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Neonatal ventilation with a manikin model and two novel PEEP valves without an external gas source
  1. Monica Thallinger1,
  2. Hege Langli Ersdal2,3,
  3. Colin Morley4,
  4. Carolyn Purington5,
  5. Øystein Gomo5,
  6. Estomih Mduma6,
  7. Joar Eilevstjønn5,
  8. Ketil Størdal7,8
  1. 1Faculty of Medicine, Institute of Clinical Medicine, Institute for Experimental Medical Research, University of Oslo, Oslo, Norway
  2. 2SAFER, Stavanger, Norway
  3. 3Department of Anaesthesiology & Intensive Care, Stavanger University Hospital, Stavanger, Norway
  4. 4Department of Obstetrics & Gynaecology, University of Cambridge, Cambridge, UK
  5. 5Department of Strategic Research, Laerdal Medical AS, Stavanger, Norway
  6. 6Research Centre, Haydom Lutheran Hospital, Haydom, Manyara, Tanzania
  7. 7Department of Mental and Physical Health, Norwegian Institute of Public Health, Oslo, Norway
  8. 8Ostfold Hospital Trust, Fredrikstad, Norway
  1. Correspondence to Dr Monica Thallinger, Institute of Clinical Medicine, Institute for Experimental Medical Research, Faculty of Medicine, University of Oslo, P.O. Box 4956 Nydalen, Oslo 0424, Norway; monica.thallinger{at}medisin.uio.no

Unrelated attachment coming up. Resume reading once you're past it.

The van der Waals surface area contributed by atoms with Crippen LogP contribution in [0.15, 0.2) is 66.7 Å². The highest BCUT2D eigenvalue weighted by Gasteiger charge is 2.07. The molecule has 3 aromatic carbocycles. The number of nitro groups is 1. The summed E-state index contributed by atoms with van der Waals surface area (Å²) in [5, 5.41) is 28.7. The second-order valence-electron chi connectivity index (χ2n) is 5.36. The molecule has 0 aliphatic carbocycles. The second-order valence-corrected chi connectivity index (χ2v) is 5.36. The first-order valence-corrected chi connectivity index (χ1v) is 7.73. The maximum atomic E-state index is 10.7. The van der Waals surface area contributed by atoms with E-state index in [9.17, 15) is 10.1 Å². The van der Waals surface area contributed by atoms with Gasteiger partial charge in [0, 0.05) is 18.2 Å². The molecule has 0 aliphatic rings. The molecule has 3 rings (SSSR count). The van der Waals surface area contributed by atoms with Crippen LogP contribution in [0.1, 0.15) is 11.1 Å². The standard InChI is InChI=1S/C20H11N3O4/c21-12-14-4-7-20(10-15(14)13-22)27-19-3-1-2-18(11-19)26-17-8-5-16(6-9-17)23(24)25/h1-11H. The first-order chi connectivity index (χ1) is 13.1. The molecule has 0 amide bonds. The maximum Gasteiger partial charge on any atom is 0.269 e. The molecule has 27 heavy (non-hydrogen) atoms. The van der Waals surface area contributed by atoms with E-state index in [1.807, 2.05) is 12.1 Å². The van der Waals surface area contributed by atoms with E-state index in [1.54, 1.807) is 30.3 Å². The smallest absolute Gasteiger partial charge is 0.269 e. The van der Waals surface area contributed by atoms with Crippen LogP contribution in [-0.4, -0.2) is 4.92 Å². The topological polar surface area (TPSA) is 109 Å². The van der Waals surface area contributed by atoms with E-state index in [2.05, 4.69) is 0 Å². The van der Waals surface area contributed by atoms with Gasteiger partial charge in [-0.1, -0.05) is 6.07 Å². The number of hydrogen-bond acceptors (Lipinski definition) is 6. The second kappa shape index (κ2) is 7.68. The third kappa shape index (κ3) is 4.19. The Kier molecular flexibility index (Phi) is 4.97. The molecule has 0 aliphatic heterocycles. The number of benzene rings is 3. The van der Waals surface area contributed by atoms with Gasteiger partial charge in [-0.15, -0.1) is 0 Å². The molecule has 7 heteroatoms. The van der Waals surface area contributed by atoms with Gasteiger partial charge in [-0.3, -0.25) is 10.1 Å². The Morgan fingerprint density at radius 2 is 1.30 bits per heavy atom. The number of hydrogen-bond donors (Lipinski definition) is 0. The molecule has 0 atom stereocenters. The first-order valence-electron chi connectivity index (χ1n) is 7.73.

Abstract

Objective Positive end expiratory pressure (PEEP) is beneficial when ventilating preterm newborns. The aim was to study whether inexperienced providers were able to generate PEEP during simulated neonatal ventilation, using two novel prototype PEEP valves, on a self-inflating bag without an external gas source.

Design Forty-six nursing students in Tanzania were trained in ventilation with a new Laerdal Upright resuscitator and mask on a NeoNatalie manikin with a newborn resuscitation monitor. Ventilation was studied with and without PEEP valve 1 (anticipated level 4–5 cm H2O) and with and without PEEP valve 2 (anticipated level 9–10 cm H2O) in random order for normal and low ‘lung’ compliance. The PEEP valves were concave silicone valves with a small slit that would open to let expiratory air out.

Results Mean PEEP with PEEP1 was 4.4 cm H2O (SD 2.2) and with PEEP2 was 4.9 cm H2O (SD 3.1). PEEP ≥4 cm H2O was generated with 70% of inflations with PEEP1 and 65% with PEEP2. Mean airway pressure was 16.3 cm H2O with both PEEP valves compared with 14.2 without PEEP (p<0.001). Mean mask leak was similar with and without PEEP (48% with PEEP1, 58% with PEEP2, 55% without PEEP). Mask leak and PEEP were inversely correlated. Findings with normal and low ‘lung’ compliance were similar.

Conclusions PEEP between 4 cm H2O and 5 cm H2O was achieved when ventilating a neonatal manikin using a self-inflating bag and novel PEEP valves. Valves that can generate PEEP without external gas sources may aid resuscitation in resource-limited settings.

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